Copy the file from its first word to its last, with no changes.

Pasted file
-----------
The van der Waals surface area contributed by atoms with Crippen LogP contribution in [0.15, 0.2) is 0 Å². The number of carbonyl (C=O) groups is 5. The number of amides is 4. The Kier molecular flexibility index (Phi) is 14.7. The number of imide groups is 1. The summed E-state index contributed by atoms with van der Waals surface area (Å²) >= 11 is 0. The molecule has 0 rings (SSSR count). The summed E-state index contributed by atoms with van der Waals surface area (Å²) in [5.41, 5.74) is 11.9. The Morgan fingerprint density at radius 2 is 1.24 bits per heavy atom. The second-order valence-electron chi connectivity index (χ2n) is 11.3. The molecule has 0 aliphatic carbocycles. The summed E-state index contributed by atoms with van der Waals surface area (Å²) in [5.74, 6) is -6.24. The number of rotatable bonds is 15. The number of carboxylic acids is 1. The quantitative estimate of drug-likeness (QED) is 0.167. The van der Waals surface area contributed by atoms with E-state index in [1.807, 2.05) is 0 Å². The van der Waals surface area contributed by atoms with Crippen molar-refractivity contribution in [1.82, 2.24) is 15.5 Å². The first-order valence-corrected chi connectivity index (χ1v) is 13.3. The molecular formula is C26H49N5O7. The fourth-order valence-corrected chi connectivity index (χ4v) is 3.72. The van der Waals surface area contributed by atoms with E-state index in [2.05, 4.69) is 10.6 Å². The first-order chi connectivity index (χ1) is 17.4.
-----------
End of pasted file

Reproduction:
The van der Waals surface area contributed by atoms with Crippen LogP contribution in [0.15, 0.2) is 0 Å². The number of carbonyl (C=O) groups is 5. The number of amides is 4. The Kier molecular flexibility index (Phi) is 14.7. The number of imide groups is 1. The summed E-state index contributed by atoms with van der Waals surface area (Å²) >= 11 is 0. The molecule has 0 rings (SSSR count). The summed E-state index contributed by atoms with van der Waals surface area (Å²) in [5.41, 5.74) is 11.9. The Morgan fingerprint density at radius 2 is 1.24 bits per heavy atom. The second-order valence-electron chi connectivity index (χ2n) is 11.3. The molecule has 0 aliphatic carbocycles. The summed E-state index contributed by atoms with van der Waals surface area (Å²) in [5.74, 6) is -6.24. The number of rotatable bonds is 15. The number of carboxylic acids is 1. The quantitative estimate of drug-likeness (QED) is 0.167. The van der Waals surface area contributed by atoms with E-state index in [1.807, 2.05) is 0 Å². The van der Waals surface area contributed by atoms with Crippen molar-refractivity contribution in [1.82, 2.24) is 15.5 Å². The first-order valence-corrected chi connectivity index (χ1v) is 13.3. The molecular formula is C26H49N5O7. The fourth-order valence-corrected chi connectivity index (χ4v) is 3.72. The van der Waals surface area contributed by atoms with E-state index in [2.05, 4.69) is 10.6 Å². The first-order chi connectivity index (χ1) is 17.4.